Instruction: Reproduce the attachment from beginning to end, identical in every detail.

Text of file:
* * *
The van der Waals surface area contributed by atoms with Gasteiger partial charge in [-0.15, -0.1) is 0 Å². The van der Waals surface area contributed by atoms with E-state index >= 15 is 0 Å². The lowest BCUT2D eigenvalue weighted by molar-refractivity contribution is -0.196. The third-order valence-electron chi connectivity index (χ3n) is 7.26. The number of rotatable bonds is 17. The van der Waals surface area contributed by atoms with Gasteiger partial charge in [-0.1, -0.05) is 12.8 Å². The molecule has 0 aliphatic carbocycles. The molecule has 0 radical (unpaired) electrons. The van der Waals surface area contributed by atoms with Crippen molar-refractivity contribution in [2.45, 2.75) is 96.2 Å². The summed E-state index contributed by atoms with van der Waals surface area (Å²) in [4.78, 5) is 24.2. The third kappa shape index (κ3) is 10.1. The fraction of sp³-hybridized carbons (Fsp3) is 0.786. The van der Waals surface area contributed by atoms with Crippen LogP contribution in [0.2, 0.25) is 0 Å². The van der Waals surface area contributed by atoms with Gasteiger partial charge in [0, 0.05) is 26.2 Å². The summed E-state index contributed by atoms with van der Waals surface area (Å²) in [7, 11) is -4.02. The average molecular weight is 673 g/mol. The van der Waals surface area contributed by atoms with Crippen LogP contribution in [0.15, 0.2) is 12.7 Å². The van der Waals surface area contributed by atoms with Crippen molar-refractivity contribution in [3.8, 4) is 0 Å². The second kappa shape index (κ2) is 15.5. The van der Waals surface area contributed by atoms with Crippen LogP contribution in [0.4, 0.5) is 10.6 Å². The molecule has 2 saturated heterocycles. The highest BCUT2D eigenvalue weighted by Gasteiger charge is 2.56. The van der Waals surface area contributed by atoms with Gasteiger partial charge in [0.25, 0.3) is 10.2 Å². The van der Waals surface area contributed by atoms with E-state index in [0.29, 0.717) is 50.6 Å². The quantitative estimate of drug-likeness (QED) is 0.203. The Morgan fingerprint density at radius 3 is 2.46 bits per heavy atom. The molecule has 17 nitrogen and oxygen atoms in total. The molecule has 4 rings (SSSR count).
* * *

The van der Waals surface area contributed by atoms with Gasteiger partial charge in [-0.15, -0.1) is 0 Å². The van der Waals surface area contributed by atoms with E-state index >= 15 is 0 Å². The lowest BCUT2D eigenvalue weighted by molar-refractivity contribution is -0.196. The third-order valence-electron chi connectivity index (χ3n) is 7.26. The number of rotatable bonds is 17. The van der Waals surface area contributed by atoms with Gasteiger partial charge in [-0.1, -0.05) is 12.8 Å². The molecule has 0 aliphatic carbocycles. The molecule has 0 radical (unpaired) electrons. The van der Waals surface area contributed by atoms with Crippen molar-refractivity contribution in [2.45, 2.75) is 96.2 Å². The summed E-state index contributed by atoms with van der Waals surface area (Å²) in [4.78, 5) is 24.2. The third kappa shape index (κ3) is 10.1. The fraction of sp³-hybridized carbons (Fsp3) is 0.786. The van der Waals surface area contributed by atoms with Crippen LogP contribution in [0.2, 0.25) is 0 Å². The van der Waals surface area contributed by atoms with Gasteiger partial charge in [0, 0.05) is 26.2 Å². The summed E-state index contributed by atoms with van der Waals surface area (Å²) in [7, 11) is -4.02. The average molecular weight is 673 g/mol. The van der Waals surface area contributed by atoms with Crippen LogP contribution in [0.15, 0.2) is 12.7 Å². The van der Waals surface area contributed by atoms with Crippen molar-refractivity contribution in [3.8, 4) is 0 Å². The second kappa shape index (κ2) is 15.5. The van der Waals surface area contributed by atoms with Crippen LogP contribution in [0.4, 0.5) is 10.6 Å². The molecule has 2 saturated heterocycles. The highest BCUT2D eigenvalue weighted by Gasteiger charge is 2.56. The van der Waals surface area contributed by atoms with Gasteiger partial charge in [0.25, 0.3) is 10.2 Å². The van der Waals surface area contributed by atoms with E-state index in [0.29, 0.717) is 50.6 Å². The quantitative estimate of drug-likeness (QED) is 0.203. The Morgan fingerprint density at radius 3 is 2.46 bits per heavy atom. The molecule has 17 nitrogen and oxygen atoms in total. The molecule has 4 rings (SSSR count).